Wednesday, August 6, 2014

Sprint: Looking at Claure's Upcoming Moves

Sprint (or really Softbank) has named Brightstar founder/CEO and board of director Marcelo Claure as its new CEO.  Mr. Claure has a wireless background, is a successful entrepreneur and by all accounts from his background, a hard charging doer.  While he is an outsider, he has wireless and global experience. 

Mr. Claure is expected to move to Overland Park to take over the helm from Dan Hesse who has brought back Sprint from uncomfortable times, engineered the undoing of an AT&T-T-Mobile merger, fought off DISH's acquisition of Clearwire, and Sprint's acquisition by Softbank. Yet Mr. Hesse's turnaround wasn't fast enough for Softbank. T-Mobile's comeback and meteoric rise didn't help the situation at the expense of Sprint prepaid and postpaid.    

With a new sheriff in town, how will Claure approach his new role?  Similar to many CEOs taking over new organizations, he'll likely assess the operations and management team. History has shown that many CEOs replace predecessors' execs and replace them with his own trusted team. For Mr. Hesse, he brought in AT&T Wireless alums Steve Elfman, Bill Malloy and Bob (H) Johnson during his tenure. While it doesn't appear that Mr. Claure has an operating company operations background, he will have to be a quick study, including an earnings call debut for Q3 2014 this fall.  The question is how many Sprint executives will remain and how many Brightstar (or even for that matter, Softbank) executives will make a relocation to Overland Park?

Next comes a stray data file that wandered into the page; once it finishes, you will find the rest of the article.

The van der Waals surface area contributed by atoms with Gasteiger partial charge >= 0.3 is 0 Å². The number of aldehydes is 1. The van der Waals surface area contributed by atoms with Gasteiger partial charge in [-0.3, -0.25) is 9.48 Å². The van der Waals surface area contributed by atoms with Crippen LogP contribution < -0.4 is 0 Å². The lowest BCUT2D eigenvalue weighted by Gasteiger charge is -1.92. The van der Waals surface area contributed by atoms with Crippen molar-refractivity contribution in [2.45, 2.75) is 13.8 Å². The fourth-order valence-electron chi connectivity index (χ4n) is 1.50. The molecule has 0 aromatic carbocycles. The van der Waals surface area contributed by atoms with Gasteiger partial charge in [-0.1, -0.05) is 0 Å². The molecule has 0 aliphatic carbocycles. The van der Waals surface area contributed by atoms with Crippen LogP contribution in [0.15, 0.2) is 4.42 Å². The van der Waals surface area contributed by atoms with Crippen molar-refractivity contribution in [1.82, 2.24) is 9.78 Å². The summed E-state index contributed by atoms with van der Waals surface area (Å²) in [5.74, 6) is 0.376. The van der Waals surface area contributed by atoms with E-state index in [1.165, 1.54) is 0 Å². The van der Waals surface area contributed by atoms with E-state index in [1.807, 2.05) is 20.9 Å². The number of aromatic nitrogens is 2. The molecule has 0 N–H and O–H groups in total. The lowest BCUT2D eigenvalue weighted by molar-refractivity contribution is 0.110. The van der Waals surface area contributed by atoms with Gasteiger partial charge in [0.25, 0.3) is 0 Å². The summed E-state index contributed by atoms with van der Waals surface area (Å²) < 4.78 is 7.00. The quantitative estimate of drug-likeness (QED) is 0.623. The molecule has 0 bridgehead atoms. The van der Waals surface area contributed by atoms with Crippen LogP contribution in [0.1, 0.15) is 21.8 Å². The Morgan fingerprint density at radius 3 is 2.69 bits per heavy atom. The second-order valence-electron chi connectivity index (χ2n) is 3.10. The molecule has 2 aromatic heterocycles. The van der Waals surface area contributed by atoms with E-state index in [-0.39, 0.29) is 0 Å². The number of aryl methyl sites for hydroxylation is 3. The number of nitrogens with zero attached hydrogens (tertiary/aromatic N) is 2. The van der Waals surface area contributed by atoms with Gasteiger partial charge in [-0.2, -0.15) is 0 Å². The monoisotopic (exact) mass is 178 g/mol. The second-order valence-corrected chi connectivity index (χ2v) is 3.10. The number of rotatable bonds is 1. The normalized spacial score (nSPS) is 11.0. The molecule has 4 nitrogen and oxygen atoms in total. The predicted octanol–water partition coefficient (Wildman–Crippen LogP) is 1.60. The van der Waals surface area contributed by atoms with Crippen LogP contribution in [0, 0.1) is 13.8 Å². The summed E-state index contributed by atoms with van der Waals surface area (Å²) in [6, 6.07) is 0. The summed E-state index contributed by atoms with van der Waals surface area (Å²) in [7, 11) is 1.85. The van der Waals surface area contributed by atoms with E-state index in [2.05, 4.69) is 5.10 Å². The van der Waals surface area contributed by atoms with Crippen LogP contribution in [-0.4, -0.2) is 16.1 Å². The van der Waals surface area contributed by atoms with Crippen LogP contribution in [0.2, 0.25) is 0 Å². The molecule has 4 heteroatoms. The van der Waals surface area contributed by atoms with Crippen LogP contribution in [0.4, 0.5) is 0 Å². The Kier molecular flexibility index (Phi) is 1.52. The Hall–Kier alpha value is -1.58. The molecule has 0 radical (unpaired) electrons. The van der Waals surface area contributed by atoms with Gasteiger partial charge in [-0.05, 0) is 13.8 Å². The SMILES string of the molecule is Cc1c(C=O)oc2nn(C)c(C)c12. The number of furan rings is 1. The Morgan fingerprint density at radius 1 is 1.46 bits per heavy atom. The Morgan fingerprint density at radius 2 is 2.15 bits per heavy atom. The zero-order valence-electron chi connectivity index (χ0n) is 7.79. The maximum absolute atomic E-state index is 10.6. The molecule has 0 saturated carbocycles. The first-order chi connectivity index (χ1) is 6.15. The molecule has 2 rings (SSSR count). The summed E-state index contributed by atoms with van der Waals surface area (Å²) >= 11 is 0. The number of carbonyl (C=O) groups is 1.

The Sprint announcement perhaps telegraphs some upcoming moves. 

"..first priority will be to continue the build out of Sprint’s network by leveraging its strong spectrum holdings as well as ensuring that Sprint always maintains truly competitive offers in the marketplace."

Marcelo Claure: "In the short-term, we will focus on becoming extremely cost efficient and competing aggressively in the marketplace." 

Masa Son: “Marcelo is a successful entrepreneur who transformed a start-up into a global telecommunications company. He has the management experience, passion and drive to create the strongest network and offer the best products and services in the wireless industry.” 

The Network Vision Strategy - infrastructure: Can Mr. Claure affect the pace of LTE buildout? Everyone knows that Sprint has been touting the potential speed of Sprint Spark. However, this has been overshadowed by T-Mobile's deft network execution and unilaterally embracing speed as part of its marketing differentiation. John Saw replaced Bob Azzi ostensibly to accelerate the pace of Spark buildout, notably keeping intact the Network Vision strategy with still a disappointing 100M POP 2.5 GHz LTE target in 2015. In earnings calls and investor conferences, executives have stated that they're going as fast as they can and pushing infrastructure vendors as hard as they can.  Given this, does Mr. Claure have any room to push the buildout? Of course Sprint is flush with 2.5 spectrum and there had been previous media reports that Verizon Wireless was interested in some of it. Will this option be part of 'leveraging its strong spectrum holdings?"